How can you reduce drug waste created at home?
You can prevent drugs from becoming waste at home by maintaining personal health and managing medications differently.
Pharmaceutical waste is created when:
- we have a bad reaction to a new medication
- our medication dose needs to be adjusted
- we don't take medications as directed
- we buy or accept more than is needed
- we think we need a pill for everything
Implementing just one of the following ideas can reduce the impact of drugs on our environment:
Take care of yourself
- Stay healthy. Eat a balanced diet, exercise routinely, brush and floss your teeth and get enough sleep. Basic self-care may help reduce your reliance on current medications or prevent the need to take medications in the future.
- Lose excess weight. Reducing your weight may enable your doctor to reduce your dose for conditions relating to blood sugar, blood pressure and cholesterol and depression.
- Schedule yearly wellness visits and visit free health screenings to catch conditions early.
- Spend quality time with friends and family to help reduce excessive stress which can lead to health issues such as high blood pressure, digestive issues and muscle pain.
- Engage in relaxing activities such as walking, meditation, yoga, reading and hobbies.
- Let go of resentments, blame and other negative emotions. Negativity hurts you more than the other person.
Be a good role model
- Invite young people to enjoy wholesome activities that do not involve the use of drugs or alcohol.
- Be mindful of how you use medications in front of children and teens. They learn by example, so be sure to discuss your medications responsibly and take them as prescribed.
- Check out resources such as the Substance Abuse and Mental Health Services Administration (SAMHSA) and the National Institute on Drug Abuse (NIDA).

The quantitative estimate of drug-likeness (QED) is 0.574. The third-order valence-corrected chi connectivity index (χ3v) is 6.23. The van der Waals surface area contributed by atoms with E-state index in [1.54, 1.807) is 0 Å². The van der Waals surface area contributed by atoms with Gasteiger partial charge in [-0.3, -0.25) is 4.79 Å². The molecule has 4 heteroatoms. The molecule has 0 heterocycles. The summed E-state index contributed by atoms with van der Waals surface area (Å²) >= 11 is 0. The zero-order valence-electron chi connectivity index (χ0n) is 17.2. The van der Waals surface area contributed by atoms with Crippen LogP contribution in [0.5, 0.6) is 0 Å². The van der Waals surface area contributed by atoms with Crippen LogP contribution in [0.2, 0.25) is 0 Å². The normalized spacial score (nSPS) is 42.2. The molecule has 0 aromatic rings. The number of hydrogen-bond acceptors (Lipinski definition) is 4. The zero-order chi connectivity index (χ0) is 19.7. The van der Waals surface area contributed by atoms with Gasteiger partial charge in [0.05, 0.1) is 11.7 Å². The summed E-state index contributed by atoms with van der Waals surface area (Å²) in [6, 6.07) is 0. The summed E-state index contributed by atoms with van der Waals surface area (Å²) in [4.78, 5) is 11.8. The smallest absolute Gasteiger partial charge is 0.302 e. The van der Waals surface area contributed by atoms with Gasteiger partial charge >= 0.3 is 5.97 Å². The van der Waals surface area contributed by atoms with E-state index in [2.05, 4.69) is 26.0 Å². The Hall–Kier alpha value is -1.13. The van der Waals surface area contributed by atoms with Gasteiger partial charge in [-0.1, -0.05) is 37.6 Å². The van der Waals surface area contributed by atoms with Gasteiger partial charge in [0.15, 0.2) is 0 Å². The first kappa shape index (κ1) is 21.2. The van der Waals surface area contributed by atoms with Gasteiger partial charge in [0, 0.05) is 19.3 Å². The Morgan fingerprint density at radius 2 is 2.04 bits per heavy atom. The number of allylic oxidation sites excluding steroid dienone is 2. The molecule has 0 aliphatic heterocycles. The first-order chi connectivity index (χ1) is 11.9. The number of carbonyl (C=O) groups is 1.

Assume more responsibility for the medications you do use
- Before needing medications, explore natural, health-enhancing alternatives.
- When starting a new medication, talk to your doctor about possible side effects, drug interactions and alternative drugs or treatments that may result in less waste or fewer effects on the environment.
- Also, when starting a new medication, ask your doctor to prescribe a limited quantity to see if the drug will work for you. Don't automatically purchase a 30, 60, or 90 day supply. You may be able to save money as well as reduce pharmaceutical waste. Medicare and Medicaid allow for trial prescriptions.
- If offered medication samples, ask your doctor to give you only enough to try. Don't accept large amounts, because if the medication doesn't work, you will have to waste it.
- Consider asking your doctor to check out GreenPharmEdu, an online continuing education program for health professionals to learn how to reduce pharmaceutical waste and the harm it may cause the environment.
- Take your medications as directed by your physician.
- Ask your pharmacist and doctor to review all your medications periodically, to optimize their use.
Purchase medications wisely
- Keep track of the medications you have in your home so you don't purchase products you already have.
- Purchase smaller amounts of common over-the-counter medications, such as pain relievers, to ensure the medication is used before its expiration date.
- If your pharmacy automatically mails you refills, inform the pharmacy immediately when you stop taking that medication.
Store medications properly
- Store medications at the proper temperature and humidity level as recommended on the label. Due to high humidity, bathrooms are not always the best place to store medicine.
- Keep all your medications in one place so you don't buy more than you can use before they expire.
- Lock up any medications that could be cause for poisoning or misuse, especially pain medication.
Everyone involved in the life cycle of pharmaceuticals can reduce waste. To learn more, visit:
- UW Extension's list of medication collections in Wisconsin.
- Wisconsin DNR's pharmaceutical waste pages which explain how to dispose of unwanted medications.
- UW Extension's Pharmaceutical Waste Blog which provides waste reduction information for policy makers, pharmacies, healthcare providers and manufacturers.